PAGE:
September 17-23 is National Child Passenger Safety Seat. Car crashes are a leading cause of death for children 1 to 13 years old. Many deaths and injuries can be prevented by proper use of car seats, boosters and seat belts. Making sure you child is in the right seat, and that the seat is properly installed can prevent death and injuries.
The following information is drawn from recent research conducted by the U.S. Department of Transportation’s National Highway Traffic Safety Administration (NHTSA), and from data it compiles and maintains.
Moved to Next Car Seat Prematurely
- In 2015, about 25.8 percent of children 4 to 7 years old were prematurely moved to seat belts, and 11.6 percent were unbuckled.
Common Examples of Misuse Increasing the Risk of Injury to Child Passenger
- Rear-Facing Car Seat
- Incorrect amount of recline in child’s car seat: Child is less than a year old and the car seat is not installed at the correct angle for the rear-facing position.
- Forward-Facing Car Seat
- Loose car seat installation: Car seat can be moved front to back or side to side by more than one inch when pushed or pulled at the belt path.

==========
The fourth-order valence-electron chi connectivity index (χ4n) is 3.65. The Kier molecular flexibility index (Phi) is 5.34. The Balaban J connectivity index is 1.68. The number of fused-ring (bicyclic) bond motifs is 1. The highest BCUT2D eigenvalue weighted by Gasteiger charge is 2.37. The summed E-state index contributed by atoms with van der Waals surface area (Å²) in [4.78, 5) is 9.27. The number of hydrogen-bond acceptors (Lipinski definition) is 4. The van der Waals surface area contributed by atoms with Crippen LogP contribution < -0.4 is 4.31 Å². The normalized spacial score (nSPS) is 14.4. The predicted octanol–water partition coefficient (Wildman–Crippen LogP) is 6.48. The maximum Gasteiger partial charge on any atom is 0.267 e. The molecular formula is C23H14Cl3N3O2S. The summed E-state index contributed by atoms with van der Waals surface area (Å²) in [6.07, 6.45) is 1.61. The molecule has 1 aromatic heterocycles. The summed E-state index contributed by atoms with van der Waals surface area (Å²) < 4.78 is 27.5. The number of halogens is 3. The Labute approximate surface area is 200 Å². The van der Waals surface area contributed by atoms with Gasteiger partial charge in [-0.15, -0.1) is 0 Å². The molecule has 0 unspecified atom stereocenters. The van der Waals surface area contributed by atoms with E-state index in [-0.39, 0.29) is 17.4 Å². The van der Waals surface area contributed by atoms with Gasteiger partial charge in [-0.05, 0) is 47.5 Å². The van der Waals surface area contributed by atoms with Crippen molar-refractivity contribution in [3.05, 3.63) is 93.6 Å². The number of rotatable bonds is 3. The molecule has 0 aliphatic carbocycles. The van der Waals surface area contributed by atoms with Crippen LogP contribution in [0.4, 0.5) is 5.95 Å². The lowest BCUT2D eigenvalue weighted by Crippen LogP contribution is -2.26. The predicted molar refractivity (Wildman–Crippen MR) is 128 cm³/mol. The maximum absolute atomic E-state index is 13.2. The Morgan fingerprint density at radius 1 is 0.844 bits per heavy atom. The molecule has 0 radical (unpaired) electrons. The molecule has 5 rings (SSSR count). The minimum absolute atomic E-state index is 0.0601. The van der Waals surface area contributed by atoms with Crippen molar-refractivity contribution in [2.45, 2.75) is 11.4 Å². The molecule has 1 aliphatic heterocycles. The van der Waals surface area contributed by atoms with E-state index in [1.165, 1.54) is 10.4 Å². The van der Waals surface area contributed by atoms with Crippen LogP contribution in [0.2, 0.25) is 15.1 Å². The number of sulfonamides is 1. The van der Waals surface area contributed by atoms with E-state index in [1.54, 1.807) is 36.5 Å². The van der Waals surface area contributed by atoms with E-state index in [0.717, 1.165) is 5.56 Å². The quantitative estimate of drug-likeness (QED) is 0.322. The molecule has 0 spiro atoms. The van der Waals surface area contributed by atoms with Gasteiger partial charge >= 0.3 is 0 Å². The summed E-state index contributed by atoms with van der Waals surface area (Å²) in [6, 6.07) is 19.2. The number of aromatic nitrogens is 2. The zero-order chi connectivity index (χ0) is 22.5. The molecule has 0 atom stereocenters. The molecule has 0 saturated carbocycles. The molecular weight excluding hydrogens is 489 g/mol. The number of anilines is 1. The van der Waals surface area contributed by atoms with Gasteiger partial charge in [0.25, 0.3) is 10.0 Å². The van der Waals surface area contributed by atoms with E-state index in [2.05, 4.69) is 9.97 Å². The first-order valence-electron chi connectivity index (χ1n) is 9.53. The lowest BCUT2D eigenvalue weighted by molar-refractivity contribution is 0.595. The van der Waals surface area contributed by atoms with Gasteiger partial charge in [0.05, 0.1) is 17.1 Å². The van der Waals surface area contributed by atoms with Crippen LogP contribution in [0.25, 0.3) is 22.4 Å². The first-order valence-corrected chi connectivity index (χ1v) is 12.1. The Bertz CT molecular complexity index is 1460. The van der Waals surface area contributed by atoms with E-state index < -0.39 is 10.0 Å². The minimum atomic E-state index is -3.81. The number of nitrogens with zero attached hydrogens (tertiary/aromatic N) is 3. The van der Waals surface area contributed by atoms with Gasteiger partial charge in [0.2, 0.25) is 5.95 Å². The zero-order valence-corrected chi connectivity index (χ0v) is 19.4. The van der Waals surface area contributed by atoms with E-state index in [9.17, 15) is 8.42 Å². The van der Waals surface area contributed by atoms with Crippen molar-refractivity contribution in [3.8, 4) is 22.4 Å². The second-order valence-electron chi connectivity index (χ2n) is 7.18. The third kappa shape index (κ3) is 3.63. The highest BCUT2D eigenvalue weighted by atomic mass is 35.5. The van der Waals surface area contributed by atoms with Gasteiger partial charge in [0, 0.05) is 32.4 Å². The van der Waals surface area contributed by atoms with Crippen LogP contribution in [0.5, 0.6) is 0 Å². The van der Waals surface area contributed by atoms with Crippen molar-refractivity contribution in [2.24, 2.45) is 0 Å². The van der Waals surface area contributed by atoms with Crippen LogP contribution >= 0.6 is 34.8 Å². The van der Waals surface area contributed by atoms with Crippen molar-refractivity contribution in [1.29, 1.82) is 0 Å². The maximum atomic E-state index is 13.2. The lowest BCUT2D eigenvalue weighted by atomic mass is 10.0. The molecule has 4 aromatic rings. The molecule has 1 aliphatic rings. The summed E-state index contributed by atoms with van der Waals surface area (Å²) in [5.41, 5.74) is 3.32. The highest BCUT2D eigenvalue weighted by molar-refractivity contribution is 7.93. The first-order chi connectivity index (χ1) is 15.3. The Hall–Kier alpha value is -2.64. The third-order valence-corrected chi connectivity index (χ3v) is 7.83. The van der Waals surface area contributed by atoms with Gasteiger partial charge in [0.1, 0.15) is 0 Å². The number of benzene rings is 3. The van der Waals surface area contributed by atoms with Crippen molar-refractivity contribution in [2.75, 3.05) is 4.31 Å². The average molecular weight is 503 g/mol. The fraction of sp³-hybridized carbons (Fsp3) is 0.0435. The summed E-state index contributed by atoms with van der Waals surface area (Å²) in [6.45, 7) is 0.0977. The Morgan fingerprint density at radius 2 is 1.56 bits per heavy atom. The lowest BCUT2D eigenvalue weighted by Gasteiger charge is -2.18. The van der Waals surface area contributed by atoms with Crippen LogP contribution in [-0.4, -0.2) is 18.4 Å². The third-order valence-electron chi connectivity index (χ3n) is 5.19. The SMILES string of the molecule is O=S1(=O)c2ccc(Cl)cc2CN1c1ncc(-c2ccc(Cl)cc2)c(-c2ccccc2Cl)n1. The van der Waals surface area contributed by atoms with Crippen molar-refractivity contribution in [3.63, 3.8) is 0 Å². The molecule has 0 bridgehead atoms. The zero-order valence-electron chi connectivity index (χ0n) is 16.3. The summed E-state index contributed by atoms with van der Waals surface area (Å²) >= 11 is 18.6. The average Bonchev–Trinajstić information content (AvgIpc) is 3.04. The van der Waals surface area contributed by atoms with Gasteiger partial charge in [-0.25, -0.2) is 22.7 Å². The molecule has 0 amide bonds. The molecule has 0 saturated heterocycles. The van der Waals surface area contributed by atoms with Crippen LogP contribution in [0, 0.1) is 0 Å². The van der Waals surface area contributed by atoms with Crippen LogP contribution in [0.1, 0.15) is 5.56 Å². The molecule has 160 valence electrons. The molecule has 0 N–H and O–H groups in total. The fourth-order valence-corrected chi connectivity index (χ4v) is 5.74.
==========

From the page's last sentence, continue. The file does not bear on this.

- Booster Seat
- Improper lap belt position: Lap belt is placed across the child’s abdomen/ribcage, instead of across the hips or upper thighs.
NHTSA recommends keeping children rear-facing as long as possible up to the top height or weight allowed by their particular seats. Once a child outgrows the rear-facing-only “infant” car seat, he/she should travel in a rear-facing “convertible” or all-in-one car seat. Once a child outgrows the rear-facing size limits, the child is ready to travel in a forward-facing car seat with a harness and tether. After outgrowing the forward-facing car seat with harness, the child should ride in a booster seat until he/she is the right size to use a seat belt safely.
Always remember to register your car seat and booster seat with the car seat manufacturer so you can be notified in the event of a recall. Parents and caregivers can view more information on car seat safety and locate a certified child passenger safety technician at www.nhtsa.gov/carseat.